The American Guide to the "English" Language
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The American Guide to the "English" Language

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The American Guide to the "English" Language

We both call it English, but in reality, the lads and mates of the United Kingdom should really distinguish their language as different from ours.

After being surrounded by some awesome British people this summer, I was confused. But then I quickly learned a lot of their lingo from across the Atlantic.

Football

To be honest, the British actually got this one right. This is not the sport where giant men tackle each other for a weirdly shaped ball that looks like a cylinder that got into a nasty accident. This football is where incredibly fit and attractive boys play a game with a ball and their feet…do the math. Foot. Ball.

Pitch and boots
 
“Hey mate, do you fancy a football match on the upper pitch before supper this evening? Don’t forget to bring your boots!” American translation: “Yo bro, are you down to play soccer on the upper field before dinner tonight? Don’t forget to bring your cleats!”

Wellies 

This is one of my favorite — these mean rain boots. For a while because of the accent I thought they were saying “whalies,” which I guess makes sense: rain leads to floods, which leads to bodies of water and whales live in water. Yeah, that’s not what it means at all. There is a rain boot company called Wellington, hence the nickname. (Cue roommate: Oooh that makes sense!)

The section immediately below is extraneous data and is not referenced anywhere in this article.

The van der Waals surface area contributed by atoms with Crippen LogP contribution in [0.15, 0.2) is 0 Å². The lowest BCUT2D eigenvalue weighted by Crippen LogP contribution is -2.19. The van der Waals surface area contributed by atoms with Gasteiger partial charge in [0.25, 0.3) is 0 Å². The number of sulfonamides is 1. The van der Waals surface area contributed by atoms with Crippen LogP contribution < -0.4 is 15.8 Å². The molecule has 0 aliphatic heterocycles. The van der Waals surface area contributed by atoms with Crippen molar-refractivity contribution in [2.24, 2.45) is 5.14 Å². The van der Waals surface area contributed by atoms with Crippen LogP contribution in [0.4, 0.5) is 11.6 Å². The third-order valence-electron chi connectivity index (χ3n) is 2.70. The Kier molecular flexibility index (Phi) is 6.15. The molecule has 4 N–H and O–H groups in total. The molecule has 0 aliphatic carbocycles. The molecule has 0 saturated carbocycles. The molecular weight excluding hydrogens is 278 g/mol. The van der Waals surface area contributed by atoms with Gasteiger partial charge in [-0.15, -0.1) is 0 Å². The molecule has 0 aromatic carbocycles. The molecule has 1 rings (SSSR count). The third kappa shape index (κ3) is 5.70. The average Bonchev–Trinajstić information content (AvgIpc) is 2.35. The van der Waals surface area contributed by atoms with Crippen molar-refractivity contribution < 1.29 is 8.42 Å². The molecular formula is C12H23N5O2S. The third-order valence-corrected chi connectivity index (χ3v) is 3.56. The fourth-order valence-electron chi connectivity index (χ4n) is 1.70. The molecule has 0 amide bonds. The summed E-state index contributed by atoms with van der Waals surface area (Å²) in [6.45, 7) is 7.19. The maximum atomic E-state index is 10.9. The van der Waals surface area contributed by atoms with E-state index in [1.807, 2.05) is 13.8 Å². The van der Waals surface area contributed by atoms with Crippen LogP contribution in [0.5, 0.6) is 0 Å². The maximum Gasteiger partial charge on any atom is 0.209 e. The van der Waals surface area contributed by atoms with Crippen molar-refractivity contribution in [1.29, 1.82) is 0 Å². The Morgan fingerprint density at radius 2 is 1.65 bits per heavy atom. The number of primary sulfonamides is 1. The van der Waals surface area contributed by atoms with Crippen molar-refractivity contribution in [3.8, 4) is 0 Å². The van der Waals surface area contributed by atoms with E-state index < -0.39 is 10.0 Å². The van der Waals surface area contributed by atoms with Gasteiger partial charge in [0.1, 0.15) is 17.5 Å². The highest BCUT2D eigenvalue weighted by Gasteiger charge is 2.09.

Swimming costume 

This is just a straight up bathing suit, and I don’t really understand the English version of it. This is not Halloween. You’re not putting on a mask before going in the pool. That would be extremely inconvenient and hinder one’s ability to successfully not drown.  

Jumper  

I used to wear the American version of a “jumper” when I was about four. They were weird looking dresses and romper-esque contraptions that my mom dressed me in. Might I add that they were wildly unattractive — the #tbts that I don’t want to resurface via Instagram. But the British are simply referring to sweatshirts, which are in my list of top six favorite clothing items.   

Rubbish  

The literal translation is garbage, but the British can use this word in regards to something that is bad as in a not so stellar performance, disappointing grade, questionable edibility of a meal, poor excuse to not attend an event… (For success in making up excuses, take a digression to a past article of mine.)   

Fancy dress 

Contrary to popular belief, this does not mean formal attire, suits, ties, and all that jazz. To the Brits, this means wacky, crazy clothing, including but not limited to: tutus, boas, rainbow speedos, overalls, banana suits, gorilla suits, clown wigs, superhero onesies…     

Cheers  

This can be used in pretty much every situation: to say thank you, hello, goodbye…pretty much it means everything except lets clink glasses and make a toast to something. I like to think of it as an equivalently used word to “okay” because it’s just used so often. Cheers!  

You alright  

I was confused by this one. I thought there was supposed to be something wrong with me, but this is their way of saying, "Hi, how are you?" I’ve foolishly responded with, “Uh, yeah, I’m totally fine, thanks?”   

This was just a taste of the English lingo — be prepared for other obscure words. 

So best of British and cheers mates! (Good luck and goodbye friends!)

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This article has not been reviewed by Odyssey HQ and solely reflects the ideas and opinions of the creator.
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